Luke was only able to go twice a month instead of weekly, but we saw improvement nonetheless. His handwriting is better and he had a blast working on throwing and catching, climbing and crashing. All the toys and activities are an active kid’s paradise.
Ms. Janet, Luke’s wonderful [former] OT, gave me tools to create calm. If only I had known such tools and activities existed, I would have asked in the beginning! Here are the activities she suggested we try:
1. Brushing: Sounds crazy, I know, but you can actually brush your child and it helps to calm them. Here are a couple photos of the special brush she gave us, it’s actually a surgeons scrub brush. You make long, firm strokes down the tops of their arms and legs, palms, and feet to instill calm and alertness. Luke loves this! On the way home from therapy in the car, he asked me to brush him. We tried it before bed that night. He told me I wasn’t doing it quite right. I felt a bit unsure about how much pressure to add (the instructions say 80% of your force).
3. Proprioceptive Input: Some children need more proprioceptive input to feel grounded in space. Someone who seeks this input might: not be able to keep their hands to themselves, enjoy crashing into things (this is Luke’s favorite part of therapy), bite fingernails (definitely Luke), or enjoy aggressive play. The best way to engage your child’s proprioceptors is to engage in resistive, heavy work activities. Here are some examples:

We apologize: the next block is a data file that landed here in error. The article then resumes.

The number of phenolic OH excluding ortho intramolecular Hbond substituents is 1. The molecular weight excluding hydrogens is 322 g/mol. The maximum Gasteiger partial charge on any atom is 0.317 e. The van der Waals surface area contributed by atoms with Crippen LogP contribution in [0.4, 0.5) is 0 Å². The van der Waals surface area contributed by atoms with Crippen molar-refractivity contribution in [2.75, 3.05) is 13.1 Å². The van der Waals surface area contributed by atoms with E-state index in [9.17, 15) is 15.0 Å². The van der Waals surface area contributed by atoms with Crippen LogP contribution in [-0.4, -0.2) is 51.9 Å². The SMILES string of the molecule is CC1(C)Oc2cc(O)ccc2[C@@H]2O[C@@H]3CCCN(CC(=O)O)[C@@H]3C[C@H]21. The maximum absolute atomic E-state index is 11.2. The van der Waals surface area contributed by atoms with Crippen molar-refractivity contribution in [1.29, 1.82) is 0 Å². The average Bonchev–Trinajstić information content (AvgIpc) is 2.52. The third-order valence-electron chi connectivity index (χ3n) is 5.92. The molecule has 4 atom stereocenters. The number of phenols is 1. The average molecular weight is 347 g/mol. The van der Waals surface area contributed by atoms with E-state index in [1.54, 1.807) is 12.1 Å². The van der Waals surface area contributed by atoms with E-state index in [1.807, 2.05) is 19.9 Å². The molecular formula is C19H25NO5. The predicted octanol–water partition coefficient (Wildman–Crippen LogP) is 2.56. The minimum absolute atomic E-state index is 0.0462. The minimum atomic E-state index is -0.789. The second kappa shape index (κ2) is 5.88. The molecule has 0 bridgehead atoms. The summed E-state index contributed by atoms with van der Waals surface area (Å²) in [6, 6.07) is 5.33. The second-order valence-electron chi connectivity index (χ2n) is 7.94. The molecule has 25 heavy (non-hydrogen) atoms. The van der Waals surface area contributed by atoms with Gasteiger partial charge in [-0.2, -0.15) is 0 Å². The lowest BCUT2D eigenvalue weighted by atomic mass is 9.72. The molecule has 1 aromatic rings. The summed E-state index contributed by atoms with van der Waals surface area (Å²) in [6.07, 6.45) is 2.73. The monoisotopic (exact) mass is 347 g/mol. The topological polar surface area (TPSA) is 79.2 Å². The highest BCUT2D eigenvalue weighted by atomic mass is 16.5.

- carry heavy items (groceries, box of books, laundry basket, etc)
- chew gum, eat crunchy foods
- push/pull full boxes across floor
- let them crash onto a pile of pillows
- yard work like raking leaves, pushing the wheelbarrow, shoveling
- climbing activities at the playground
- jump on a mini trampoline
- jumping games
- tug of war
- wrap child tightly in blanket
- pile pillows on child’s body to add heaviness